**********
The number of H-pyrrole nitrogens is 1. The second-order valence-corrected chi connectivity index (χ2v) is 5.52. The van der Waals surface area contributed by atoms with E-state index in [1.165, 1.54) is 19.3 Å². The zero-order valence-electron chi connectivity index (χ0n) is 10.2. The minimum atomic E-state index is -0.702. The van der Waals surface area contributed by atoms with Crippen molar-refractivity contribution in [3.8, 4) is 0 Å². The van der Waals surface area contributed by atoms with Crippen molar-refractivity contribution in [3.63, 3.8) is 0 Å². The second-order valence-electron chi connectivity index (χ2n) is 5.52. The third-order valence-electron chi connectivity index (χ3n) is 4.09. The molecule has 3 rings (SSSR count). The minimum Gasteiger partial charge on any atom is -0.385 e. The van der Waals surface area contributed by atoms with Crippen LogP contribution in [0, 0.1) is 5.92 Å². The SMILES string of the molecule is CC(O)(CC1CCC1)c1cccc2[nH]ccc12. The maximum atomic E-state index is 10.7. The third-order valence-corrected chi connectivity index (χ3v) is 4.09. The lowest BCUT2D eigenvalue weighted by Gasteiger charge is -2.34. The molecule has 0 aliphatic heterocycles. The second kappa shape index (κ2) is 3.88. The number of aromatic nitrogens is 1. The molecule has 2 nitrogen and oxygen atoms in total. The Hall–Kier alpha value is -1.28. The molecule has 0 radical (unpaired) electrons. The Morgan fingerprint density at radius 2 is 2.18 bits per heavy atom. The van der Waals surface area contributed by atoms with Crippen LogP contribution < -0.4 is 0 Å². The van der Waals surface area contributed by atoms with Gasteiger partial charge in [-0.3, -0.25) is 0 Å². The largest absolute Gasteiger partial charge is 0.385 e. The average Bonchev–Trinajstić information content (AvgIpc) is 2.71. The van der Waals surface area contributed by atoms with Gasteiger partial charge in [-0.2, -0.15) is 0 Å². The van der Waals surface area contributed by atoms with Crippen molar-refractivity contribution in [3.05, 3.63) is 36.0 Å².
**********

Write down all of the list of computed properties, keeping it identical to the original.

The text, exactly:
The number of H-pyrrole nitrogens is 1. The second-order valence-corrected chi connectivity index (χ2v) is 5.52. The van der Waals surface area contributed by atoms with E-state index in [1.165, 1.54) is 19.3 Å². The zero-order valence-electron chi connectivity index (χ0n) is 10.2. The minimum atomic E-state index is -0.702. The van der Waals surface area contributed by atoms with Crippen molar-refractivity contribution in [3.8, 4) is 0 Å². The van der Waals surface area contributed by atoms with Crippen molar-refractivity contribution in [3.63, 3.8) is 0 Å². The second-order valence-electron chi connectivity index (χ2n) is 5.52. The third-order valence-electron chi connectivity index (χ3n) is 4.09. The molecule has 3 rings (SSSR count). The minimum Gasteiger partial charge on any atom is -0.385 e. The van der Waals surface area contributed by atoms with Crippen LogP contribution in [0, 0.1) is 5.92 Å². The SMILES string of the molecule is CC(O)(CC1CCC1)c1cccc2[nH]ccc12. The maximum atomic E-state index is 10.7. The third-order valence-corrected chi connectivity index (χ3v) is 4.09. The lowest BCUT2D eigenvalue weighted by Gasteiger charge is -2.34. The molecule has 0 aliphatic heterocycles. The second kappa shape index (κ2) is 3.88. The number of aromatic nitrogens is 1. The molecule has 2 nitrogen and oxygen atoms in total. The Hall–Kier alpha value is -1.28. The molecule has 0 radical (unpaired) electrons. The Morgan fingerprint density at radius 2 is 2.18 bits per heavy atom. The van der Waals surface area contributed by atoms with Crippen LogP contribution < -0.4 is 0 Å². The van der Waals surface area contributed by atoms with Gasteiger partial charge in [-0.3, -0.25) is 0 Å². The largest absolute Gasteiger partial charge is 0.385 e. The average Bonchev–Trinajstić information content (AvgIpc) is 2.71. The van der Waals surface area contributed by atoms with Gasteiger partial charge in [-0.2, -0.15) is 0 Å². The van der Waals surface area contributed by atoms with Crippen molar-refractivity contribution in [3.05, 3.63) is 36.0 Å².